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# V05-07

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Intern
Joined: 13 Apr 2016
Posts: 46
Location: India
Schools: Great Lakes
GMAT 1: 660 Q37 V42
GPA: 2.99
WE: Information Technology (Retail Banking)

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13 Sep 2017, 07:07
sayantanc2k wrote:
anchal25 wrote:
I think this is a high-quality question and I agree with explanation. HI,
I have gone through the comments on 'Him' part and understood that the question has been modified, but I' confused on the usage of 'A half-dozen' as singular entity as when we say 'A number of people', it means 'Few People', while 'The Number' is of course singular. So, Does the usage of 'a half-dozen' not mean equivalent to 'few'. Please explain.
Thanks,
Anchal

I am not sure whether I understood your doubt correctly:

"A half-dozen" is equivalent to "a few" - consider this: "...whereas a half-dozen few banded together only causes him alarm."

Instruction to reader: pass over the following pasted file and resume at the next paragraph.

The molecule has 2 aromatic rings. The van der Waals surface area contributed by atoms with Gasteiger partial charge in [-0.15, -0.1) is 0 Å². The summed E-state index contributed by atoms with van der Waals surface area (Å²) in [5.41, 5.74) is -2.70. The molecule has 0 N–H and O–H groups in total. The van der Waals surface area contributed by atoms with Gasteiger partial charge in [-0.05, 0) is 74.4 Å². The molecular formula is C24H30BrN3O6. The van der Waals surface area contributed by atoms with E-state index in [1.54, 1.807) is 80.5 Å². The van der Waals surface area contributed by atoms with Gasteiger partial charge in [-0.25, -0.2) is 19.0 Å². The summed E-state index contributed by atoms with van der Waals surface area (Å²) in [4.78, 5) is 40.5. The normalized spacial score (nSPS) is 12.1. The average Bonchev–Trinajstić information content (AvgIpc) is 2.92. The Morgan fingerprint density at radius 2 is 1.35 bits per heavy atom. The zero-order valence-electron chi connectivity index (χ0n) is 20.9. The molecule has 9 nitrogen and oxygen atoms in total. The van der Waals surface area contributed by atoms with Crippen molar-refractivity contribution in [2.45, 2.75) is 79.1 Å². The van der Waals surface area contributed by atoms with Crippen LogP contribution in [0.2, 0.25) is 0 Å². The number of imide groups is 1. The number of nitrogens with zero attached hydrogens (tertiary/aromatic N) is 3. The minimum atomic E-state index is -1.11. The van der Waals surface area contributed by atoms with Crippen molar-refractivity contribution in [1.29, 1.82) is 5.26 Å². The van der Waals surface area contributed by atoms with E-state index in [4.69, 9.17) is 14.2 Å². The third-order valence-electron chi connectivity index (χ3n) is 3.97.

hi,
could you please explain why is it so that .. 'a few banded together only causes him alarm 'correct?
isn't 'a few ' plural and hence must be followed by cause him alarm as in a few banded together only cause him alarm..
Manager
Joined: 23 Jan 2017
Posts: 70

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27 Oct 2017, 08:53
1
A half-dozen is singular. Note the use of article "A", which indicates "half-dozen" is a singular collective noun.

on the other hand, half a dozen would be plural. A dozen would be a singular collective noun, but half of it gives us a count of 6, which is not a collective noun anymore.

Since this case uses "a half-dozen", it must be singular.
Re: V05-07 &nbs [#permalink] 27 Oct 2017, 08:53

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# V05-07

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